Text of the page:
• It reached Hong Kong in 1894 and spread around the world for the next 20 years, killing about 10 million people

Widespread hunger and a lack of sunlight may have left the people of Europe more vulnerable to infections, potentially aiding the spread of the deadly disease.

We don't know how many died during the disaster and the years of turmoil that followed, but it's possible it stretched into the tens of millions.

The devastation triggered by the fog may have given rise to the moniker "The Dark Ages". Harvard professor Michael McCormick reckons 536AD is a prime candidate for the unfortunate accolade of the worst year in history.

Last year, he told Science Magazine the world isn't thought to have recovered until 640AD – more than 100 years later.

Professor McCormick said: "It was the beginning of one of the worst periods to be alive, if not the worst year."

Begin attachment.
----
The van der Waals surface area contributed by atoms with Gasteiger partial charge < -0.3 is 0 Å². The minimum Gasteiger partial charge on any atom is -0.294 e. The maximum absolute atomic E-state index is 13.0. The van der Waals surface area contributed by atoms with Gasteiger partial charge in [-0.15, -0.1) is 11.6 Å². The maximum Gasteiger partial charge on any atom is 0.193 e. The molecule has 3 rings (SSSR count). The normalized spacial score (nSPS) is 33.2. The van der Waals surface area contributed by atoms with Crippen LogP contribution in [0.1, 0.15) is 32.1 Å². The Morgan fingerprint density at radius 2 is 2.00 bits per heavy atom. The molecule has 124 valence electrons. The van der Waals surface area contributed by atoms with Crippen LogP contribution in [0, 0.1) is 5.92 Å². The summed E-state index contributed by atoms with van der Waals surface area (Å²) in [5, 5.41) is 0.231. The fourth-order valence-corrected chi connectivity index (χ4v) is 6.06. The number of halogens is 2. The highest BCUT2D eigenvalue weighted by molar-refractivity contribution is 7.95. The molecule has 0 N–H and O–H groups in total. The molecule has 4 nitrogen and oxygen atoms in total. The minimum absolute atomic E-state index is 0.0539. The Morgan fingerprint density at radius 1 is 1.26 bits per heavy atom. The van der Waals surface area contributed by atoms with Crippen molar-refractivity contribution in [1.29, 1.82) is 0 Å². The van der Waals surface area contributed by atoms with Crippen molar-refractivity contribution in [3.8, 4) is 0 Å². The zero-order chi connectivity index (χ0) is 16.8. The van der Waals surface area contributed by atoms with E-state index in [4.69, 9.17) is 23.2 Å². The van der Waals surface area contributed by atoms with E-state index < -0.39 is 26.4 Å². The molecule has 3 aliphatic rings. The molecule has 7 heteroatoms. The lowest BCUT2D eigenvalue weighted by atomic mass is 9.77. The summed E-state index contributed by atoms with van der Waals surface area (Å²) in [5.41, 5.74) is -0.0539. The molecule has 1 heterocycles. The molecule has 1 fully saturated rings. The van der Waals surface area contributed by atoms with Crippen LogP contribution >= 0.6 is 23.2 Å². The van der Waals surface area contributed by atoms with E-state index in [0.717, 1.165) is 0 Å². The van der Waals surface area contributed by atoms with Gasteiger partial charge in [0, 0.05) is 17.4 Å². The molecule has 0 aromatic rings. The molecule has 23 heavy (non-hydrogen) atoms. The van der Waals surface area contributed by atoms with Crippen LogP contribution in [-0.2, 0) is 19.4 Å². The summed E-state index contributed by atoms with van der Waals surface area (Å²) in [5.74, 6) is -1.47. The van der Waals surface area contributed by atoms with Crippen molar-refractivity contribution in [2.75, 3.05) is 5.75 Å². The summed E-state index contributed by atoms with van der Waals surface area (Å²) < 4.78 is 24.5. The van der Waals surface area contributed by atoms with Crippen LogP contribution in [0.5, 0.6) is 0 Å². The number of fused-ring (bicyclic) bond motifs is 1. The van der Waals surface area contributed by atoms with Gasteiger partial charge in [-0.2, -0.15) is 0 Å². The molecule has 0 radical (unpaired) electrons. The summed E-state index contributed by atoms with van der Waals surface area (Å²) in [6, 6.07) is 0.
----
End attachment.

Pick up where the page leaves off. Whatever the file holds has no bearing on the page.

The Moon Mysteriously Disappeared 900 Years Ago, and Scientists Think They Know Why

About 900 years ago, a skywatcher in England witnessed a total lunar eclipse that must have been baffling, even terrifying. Despite the fact that the night was clear and the stars shone bright, the Moon just…vanished.

During the unusually dark ecliptic blackout, the Moon was “so completely extinguished withal, that neither light, nor orb, nor anything at all of it was seen,” the person reported in a manuscript called the Peterborough Chronicle, adding that the dark Moon 𠇌ontinued nearly until day, and then appeared shining full and bright.” In the millennium since, nobody has come up with a comprehensive explanation for this bizarre occurrence.